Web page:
I’ve read that our sense of smell is one of our strongest memory triggers. It’s sure true for me. Revlon Aquamarine lotion = my mother. Grapes on the vine = home, where we had a grape arbor running along the back of the house. Fresh mulch = gardens, spring, fall, everything good. Certain perfumes = certain people, for better or worse.

My family has even dubbed a certain scent “babydolls,” and we all know exactly what that is. I can sit here and remember the smell of my dad’s old records. I can think open that door of the buffet where they’re kept and breathe it in. I love that smell.

Think about what scents are triggers for you. Is it a certain flower, a season, a place? Some smells I can’t even define, yet they take me back. A certain fuel oil smell reminds me of being on the ship at Semester at Sea. Some disinfectant smells like grade school. Incense and church — Catholics know that one. And of course there’s “l’air du PAT bus,” a smelly remnant of all those years of commuting.

Imagine the power in all this. If you could assign a scent to something you wanted or needed to remember. “Why, the future value in 20 years of $1500 invested today at 6%? That’s as easy as cherry pie — $4965.” Or, “It’s the darnedest thing. I think of the smell of cinnamon and I can remember everyone’s birthdays.”

If only it worked that way.

Of course, you have to take the bad with the good. Not all smells trigger pleasant memories. But fortunately for me, nearly all of them are.

Simon & Garfunkel gave us the sounds of silence. I present the scent of memories. Breathe it in.

God gave us memories that we
might have roses in December. 
                                      ~ J. M. Barrie


Mike and I visited a local Oktoberfest celebration this past weekend. Hearing the authentic German band brought back so many memories. Oddly, more of my childhood than of my own wedding just two years ago, which took place at the same site. Old memories trump new, apparently.

You see, I am German on both sides: mom and dad, and all 4 grandparents. My dad was so proud of his German heritage. He knew a smattering of German from his paternal grandmother, who lived with them while he was a child and spoke only German, and he loved German music, amassing a large collection of records (yes, actual vinyl) and later CDs of German marches, polkas, and ballads.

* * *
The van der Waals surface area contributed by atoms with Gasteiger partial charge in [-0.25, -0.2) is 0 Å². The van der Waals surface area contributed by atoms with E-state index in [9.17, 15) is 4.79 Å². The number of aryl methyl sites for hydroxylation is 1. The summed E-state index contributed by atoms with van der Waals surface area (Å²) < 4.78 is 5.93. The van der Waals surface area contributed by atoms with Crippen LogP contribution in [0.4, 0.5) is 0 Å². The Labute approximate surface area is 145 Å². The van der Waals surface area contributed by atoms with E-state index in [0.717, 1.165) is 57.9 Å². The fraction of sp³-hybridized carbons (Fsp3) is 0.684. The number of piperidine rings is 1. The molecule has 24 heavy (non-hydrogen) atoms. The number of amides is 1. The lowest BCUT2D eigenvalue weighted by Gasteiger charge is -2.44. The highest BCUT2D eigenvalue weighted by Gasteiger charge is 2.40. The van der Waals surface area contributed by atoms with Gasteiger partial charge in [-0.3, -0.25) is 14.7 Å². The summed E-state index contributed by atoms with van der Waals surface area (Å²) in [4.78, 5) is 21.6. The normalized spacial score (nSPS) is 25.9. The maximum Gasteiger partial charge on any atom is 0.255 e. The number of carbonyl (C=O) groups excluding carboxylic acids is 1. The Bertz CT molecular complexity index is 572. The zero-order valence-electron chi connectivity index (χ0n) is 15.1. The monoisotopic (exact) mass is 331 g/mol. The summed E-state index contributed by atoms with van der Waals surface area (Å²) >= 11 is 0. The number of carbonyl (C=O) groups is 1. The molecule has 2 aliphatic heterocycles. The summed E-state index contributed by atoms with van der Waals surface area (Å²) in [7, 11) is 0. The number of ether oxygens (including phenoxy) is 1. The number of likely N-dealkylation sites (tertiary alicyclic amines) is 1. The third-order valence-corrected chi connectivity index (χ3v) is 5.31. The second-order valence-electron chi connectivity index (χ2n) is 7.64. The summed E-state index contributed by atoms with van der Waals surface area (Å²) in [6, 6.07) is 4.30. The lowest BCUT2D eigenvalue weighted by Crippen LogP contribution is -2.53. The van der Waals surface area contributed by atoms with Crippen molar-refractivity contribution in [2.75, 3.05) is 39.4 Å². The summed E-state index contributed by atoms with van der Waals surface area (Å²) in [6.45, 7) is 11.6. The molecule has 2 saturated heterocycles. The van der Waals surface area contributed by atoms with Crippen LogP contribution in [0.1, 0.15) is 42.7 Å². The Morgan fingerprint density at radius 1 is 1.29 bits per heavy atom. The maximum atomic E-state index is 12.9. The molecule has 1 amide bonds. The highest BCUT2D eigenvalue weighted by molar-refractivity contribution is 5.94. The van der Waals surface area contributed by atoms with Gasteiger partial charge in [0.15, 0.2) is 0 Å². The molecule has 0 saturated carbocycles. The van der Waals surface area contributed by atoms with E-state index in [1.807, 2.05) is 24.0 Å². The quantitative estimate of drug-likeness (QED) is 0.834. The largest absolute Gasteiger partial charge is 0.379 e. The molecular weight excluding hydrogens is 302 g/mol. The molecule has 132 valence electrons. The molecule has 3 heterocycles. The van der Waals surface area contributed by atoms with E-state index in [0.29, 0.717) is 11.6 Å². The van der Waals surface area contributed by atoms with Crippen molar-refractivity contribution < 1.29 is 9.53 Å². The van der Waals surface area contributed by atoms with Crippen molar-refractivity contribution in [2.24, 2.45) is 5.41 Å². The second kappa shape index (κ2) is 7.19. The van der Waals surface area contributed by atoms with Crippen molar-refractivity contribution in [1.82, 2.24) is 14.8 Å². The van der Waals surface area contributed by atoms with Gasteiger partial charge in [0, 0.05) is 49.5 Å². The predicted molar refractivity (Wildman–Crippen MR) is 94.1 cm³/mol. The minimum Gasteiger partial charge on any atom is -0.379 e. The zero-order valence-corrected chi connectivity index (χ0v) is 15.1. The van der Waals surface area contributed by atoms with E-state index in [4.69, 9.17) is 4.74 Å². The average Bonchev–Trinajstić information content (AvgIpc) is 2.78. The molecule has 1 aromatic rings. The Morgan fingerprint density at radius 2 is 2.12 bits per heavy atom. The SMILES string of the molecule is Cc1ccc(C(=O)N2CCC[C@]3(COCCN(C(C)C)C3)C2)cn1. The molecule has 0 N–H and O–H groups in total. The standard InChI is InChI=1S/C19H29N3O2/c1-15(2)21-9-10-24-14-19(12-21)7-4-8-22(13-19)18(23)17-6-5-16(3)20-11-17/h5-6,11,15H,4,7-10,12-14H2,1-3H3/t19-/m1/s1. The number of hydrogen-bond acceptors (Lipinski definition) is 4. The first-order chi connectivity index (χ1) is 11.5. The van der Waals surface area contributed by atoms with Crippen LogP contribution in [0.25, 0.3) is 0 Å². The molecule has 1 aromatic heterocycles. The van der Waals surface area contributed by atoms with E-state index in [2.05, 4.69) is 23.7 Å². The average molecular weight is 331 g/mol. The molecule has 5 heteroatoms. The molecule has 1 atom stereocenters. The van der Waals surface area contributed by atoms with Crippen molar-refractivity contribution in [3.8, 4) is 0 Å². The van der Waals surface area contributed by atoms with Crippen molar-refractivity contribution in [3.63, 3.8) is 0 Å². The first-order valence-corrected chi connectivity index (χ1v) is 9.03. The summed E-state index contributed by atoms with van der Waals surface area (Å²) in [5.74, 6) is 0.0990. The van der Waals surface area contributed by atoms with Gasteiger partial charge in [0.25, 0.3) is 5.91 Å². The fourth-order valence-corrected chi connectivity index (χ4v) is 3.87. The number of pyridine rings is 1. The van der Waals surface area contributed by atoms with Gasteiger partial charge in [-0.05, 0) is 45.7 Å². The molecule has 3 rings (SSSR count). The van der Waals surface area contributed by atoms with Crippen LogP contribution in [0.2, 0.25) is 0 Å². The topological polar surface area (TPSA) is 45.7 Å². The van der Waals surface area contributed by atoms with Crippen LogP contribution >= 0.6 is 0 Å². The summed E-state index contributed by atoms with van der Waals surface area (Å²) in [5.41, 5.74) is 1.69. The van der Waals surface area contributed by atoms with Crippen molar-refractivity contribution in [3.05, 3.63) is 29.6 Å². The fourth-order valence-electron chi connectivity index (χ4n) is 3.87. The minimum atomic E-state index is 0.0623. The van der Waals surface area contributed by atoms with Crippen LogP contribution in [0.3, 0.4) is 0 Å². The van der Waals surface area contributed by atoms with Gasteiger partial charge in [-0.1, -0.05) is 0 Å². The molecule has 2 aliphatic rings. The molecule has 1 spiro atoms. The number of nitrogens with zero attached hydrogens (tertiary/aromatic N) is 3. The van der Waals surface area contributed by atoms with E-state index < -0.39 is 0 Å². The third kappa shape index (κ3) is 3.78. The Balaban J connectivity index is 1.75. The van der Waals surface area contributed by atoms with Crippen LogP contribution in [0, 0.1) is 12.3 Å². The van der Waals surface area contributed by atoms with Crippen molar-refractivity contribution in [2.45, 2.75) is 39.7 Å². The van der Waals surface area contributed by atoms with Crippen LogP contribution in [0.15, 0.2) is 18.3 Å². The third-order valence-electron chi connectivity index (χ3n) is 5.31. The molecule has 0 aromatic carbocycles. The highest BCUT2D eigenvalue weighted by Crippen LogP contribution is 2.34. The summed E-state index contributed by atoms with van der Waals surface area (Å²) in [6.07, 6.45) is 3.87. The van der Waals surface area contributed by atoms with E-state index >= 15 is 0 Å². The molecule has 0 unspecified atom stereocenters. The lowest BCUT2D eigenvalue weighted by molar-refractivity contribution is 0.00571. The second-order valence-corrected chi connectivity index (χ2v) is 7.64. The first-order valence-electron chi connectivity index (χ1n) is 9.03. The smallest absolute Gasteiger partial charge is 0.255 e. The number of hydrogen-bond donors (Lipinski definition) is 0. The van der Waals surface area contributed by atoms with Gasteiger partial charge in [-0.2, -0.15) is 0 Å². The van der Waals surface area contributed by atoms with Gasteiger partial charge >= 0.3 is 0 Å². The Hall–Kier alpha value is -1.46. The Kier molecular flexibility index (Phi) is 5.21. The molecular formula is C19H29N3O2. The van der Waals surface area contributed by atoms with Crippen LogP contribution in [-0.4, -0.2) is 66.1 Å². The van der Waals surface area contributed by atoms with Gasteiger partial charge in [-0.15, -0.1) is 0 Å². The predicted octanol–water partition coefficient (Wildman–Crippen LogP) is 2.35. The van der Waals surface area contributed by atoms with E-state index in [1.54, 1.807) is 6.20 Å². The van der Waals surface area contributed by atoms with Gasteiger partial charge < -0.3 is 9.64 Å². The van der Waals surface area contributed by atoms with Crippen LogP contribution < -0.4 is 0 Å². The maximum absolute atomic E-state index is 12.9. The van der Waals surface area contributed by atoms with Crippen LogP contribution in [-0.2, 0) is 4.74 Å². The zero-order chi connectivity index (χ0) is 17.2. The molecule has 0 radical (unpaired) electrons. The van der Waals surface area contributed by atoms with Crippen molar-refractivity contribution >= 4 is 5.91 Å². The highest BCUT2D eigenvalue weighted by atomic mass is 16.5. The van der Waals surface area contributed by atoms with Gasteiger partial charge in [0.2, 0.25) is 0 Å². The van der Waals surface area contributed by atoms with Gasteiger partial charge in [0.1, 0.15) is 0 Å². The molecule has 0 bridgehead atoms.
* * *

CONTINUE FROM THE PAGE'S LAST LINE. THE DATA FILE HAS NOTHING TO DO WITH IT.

Every Sunday, we ate dinner to “The German Hour” on the radio. The host spoke in German, so we kids didn’t understand a thing, but we all remember his name, “Gerhart Matthias,” his sing-song “Thank you very much, Zhim” to Jim the announcer, and his credits to the program’s sponsor “Hugo’s Fine Foods.” (He sounded a lot like Lawrence Welk, another of my dad’s favorites.)

Between this Sunday music ritual and my dad’s frequent playing of German records, I recognize many German songs, humming the melodies and butchering the words. How fitting that my alma mater, The University of Pittsburgh, has its alma mater set to the melody of the German national anthem.  

Hearing the Oktoberfest band, toasting with the traditional “Zicke-Zacke-Zicke-Zacke Hoy, Hoy, Hoy!”, watching the few (largely older) couples who knew how to dance polkas and such…it was bittersweet, conjuring fond memories of Sunday dinners past and of my dad, now gone nearly 6 years. In many ways, Dad was a stranger to us. It wasn’t until his later years that he grew closer to us kids. But his passion for all things German, his love of music, his family name (so integral to who I am I couldn’t bear to change it, even though I married someone with an even more German name) are all part of who I am. I’ll never hear German music without thinking of him and feeling bittersweet about this man I didn’t really know, but who left me a legacy I treasure just the same. Danke, Dad. Have a Straub with Uncle Walter for me. Prost!

What lies behind us and what lies before us are
tiny matters compared to what lies within us.
                                      ~ Ralph Waldo Emerson